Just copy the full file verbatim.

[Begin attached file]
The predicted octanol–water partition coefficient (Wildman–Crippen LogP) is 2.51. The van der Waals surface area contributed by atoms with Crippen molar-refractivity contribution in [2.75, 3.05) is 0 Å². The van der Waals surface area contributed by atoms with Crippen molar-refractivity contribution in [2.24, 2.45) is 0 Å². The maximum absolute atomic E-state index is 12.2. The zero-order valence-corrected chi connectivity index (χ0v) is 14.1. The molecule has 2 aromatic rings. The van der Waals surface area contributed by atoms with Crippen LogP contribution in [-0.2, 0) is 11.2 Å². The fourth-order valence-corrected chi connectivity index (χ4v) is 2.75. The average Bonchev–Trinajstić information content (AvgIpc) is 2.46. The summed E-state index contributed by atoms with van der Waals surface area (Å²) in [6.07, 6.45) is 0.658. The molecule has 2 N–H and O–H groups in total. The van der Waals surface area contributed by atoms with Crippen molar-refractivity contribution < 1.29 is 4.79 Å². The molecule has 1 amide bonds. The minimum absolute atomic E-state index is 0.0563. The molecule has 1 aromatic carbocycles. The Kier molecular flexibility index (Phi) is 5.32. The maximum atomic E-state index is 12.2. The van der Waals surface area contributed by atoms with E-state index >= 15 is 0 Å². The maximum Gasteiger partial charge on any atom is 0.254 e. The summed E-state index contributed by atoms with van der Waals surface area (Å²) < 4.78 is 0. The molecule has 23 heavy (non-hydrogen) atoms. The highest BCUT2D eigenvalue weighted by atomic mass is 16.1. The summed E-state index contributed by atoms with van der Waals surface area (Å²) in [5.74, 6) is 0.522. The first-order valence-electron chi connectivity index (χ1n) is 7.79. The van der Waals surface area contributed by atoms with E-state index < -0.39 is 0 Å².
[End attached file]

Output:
The predicted octanol–water partition coefficient (Wildman–Crippen LogP) is 2.51. The van der Waals surface area contributed by atoms with Crippen molar-refractivity contribution in [2.75, 3.05) is 0 Å². The van der Waals surface area contributed by atoms with Crippen molar-refractivity contribution in [2.24, 2.45) is 0 Å². The maximum absolute atomic E-state index is 12.2. The zero-order valence-corrected chi connectivity index (χ0v) is 14.1. The molecule has 2 aromatic rings. The van der Waals surface area contributed by atoms with Crippen LogP contribution in [-0.2, 0) is 11.2 Å². The fourth-order valence-corrected chi connectivity index (χ4v) is 2.75. The average Bonchev–Trinajstić information content (AvgIpc) is 2.46. The summed E-state index contributed by atoms with van der Waals surface area (Å²) in [6.07, 6.45) is 0.658. The molecule has 2 N–H and O–H groups in total. The van der Waals surface area contributed by atoms with Crippen molar-refractivity contribution < 1.29 is 4.79 Å². The molecule has 1 amide bonds. The minimum absolute atomic E-state index is 0.0563. The molecule has 1 aromatic carbocycles. The Kier molecular flexibility index (Phi) is 5.32. The maximum atomic E-state index is 12.2. The van der Waals surface area contributed by atoms with E-state index >= 15 is 0 Å². The maximum Gasteiger partial charge on any atom is 0.254 e. The summed E-state index contributed by atoms with van der Waals surface area (Å²) < 4.78 is 0. The molecule has 23 heavy (non-hydrogen) atoms. The highest BCUT2D eigenvalue weighted by atomic mass is 16.1. The summed E-state index contributed by atoms with van der Waals surface area (Å²) in [5.74, 6) is 0.522. The first-order valence-electron chi connectivity index (χ1n) is 7.79. The van der Waals surface area contributed by atoms with E-state index < -0.39 is 0 Å².